Care home visitor tests are ’99 per cent accurate’, promptings calls for national roll-out

Care home visitors can receive a 99 per cent accurate covid test, a pilot study has revealed, amid calls for it to be rolled out nationwide.

The results of a landmark pilot study – first reported by The Telegraph in September and carried out in care homes across the country – have revealed that an 85-minute test for the highly infectious disease is “highly accurate”.

The revelation has sparked calls for it to be rolled out nationwide so that families can once again hug their relatives. 

It comes in addition to a new pilot testing scheme being launched by the Department for Health that will see several homes in Hampshire, Cornwall and Devon offered rapid flow tests to allow visits from this week.

Adam Gordon, Professor of the Care of Older People at the University of Nottingham who is leading the care home component of the project, said that the technology “is an effective way to rule out COVID in care home residents and staff”.

“This means that it could be safely used to inform decisions about quarantine of residents and staff. It could also, potentially, be used to more safely open up visiting in care homes.

“The government clearly have multiple competing priorities for new testing technologies.  We have shown that, if they do choose to prioritise care homes, that point of care testing can be done in this setting and could be very helpful for residents, families and that work there.”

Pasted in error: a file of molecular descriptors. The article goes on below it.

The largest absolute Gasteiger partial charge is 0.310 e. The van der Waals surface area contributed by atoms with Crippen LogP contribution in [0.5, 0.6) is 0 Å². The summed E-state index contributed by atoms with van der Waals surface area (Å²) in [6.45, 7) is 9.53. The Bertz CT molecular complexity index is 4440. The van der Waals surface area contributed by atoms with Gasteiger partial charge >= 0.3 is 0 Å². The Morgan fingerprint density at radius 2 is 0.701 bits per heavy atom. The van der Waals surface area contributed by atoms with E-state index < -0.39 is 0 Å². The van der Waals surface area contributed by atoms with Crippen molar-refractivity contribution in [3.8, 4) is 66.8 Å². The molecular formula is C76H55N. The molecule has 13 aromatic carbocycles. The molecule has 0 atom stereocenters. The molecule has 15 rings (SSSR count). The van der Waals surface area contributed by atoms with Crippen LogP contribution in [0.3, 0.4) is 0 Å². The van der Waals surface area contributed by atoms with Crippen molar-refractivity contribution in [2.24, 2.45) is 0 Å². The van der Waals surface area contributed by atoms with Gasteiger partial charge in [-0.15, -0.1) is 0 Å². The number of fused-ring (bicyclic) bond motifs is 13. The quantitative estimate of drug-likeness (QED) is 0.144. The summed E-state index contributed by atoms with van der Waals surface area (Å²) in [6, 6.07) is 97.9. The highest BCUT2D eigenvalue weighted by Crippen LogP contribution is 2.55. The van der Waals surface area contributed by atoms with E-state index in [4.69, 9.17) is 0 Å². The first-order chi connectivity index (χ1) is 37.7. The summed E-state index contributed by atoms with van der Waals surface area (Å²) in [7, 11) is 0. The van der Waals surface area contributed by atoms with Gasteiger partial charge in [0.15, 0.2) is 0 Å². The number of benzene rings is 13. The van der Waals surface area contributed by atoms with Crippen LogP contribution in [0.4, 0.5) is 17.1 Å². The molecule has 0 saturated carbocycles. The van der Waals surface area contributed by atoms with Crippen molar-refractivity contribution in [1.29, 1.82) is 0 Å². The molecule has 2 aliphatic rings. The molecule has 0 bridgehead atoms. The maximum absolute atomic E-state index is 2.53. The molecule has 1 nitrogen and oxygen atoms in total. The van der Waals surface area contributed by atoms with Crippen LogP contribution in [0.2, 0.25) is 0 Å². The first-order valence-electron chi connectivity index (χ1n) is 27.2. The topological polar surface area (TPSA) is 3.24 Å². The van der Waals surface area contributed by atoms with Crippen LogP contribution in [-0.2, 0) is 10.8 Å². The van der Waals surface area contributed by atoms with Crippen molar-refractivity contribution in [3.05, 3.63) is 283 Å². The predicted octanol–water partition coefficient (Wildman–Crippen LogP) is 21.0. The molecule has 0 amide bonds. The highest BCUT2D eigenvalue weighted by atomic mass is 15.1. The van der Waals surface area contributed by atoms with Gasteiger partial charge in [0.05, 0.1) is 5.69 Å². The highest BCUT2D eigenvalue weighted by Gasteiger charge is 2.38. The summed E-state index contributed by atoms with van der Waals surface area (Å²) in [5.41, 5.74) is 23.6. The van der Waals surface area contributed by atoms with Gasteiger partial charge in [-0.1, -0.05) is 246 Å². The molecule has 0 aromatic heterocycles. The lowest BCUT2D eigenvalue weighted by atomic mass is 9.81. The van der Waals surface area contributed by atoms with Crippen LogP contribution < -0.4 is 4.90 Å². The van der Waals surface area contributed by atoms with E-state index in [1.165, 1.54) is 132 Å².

What now for care homes abandoned to Covid?

The scheme, called Condor, saw testing machines placed in a sample of care homes to test people for coronavirus through a saliva sample, with results provided in 85 minutes. 

Care home managers said ahead of the pilot that it had the potential to be a “game-changer” regarding enabling relatives and staff to have greater access to residents.

Professor Gordon, who is also a Consultant Geriatrician at Derby Teaching Hospitals NHS Foundation Trust, said that based upon a pilot conducted in 278 people across four care homes. 

“This could help prevent outbreaks. In addition, the high specificity means it would be a good test for visitors coming to care home. It would enable staff to be more confident allowing visitors to come into the home," he said.

Earlier this month the Department for Health and Social Care (DHSC) U-turned on allowing care home residents to see family and friends, in accordance with government guidelines.

This means that relatives should visit their loved ones while staying behind floor to ceiling screens or remain in visiting pods A DHSC Spokesperson said:“We are beginning a trial of testing visitors to care homes in the coming days to give families more opportunities to reunite with relatives.”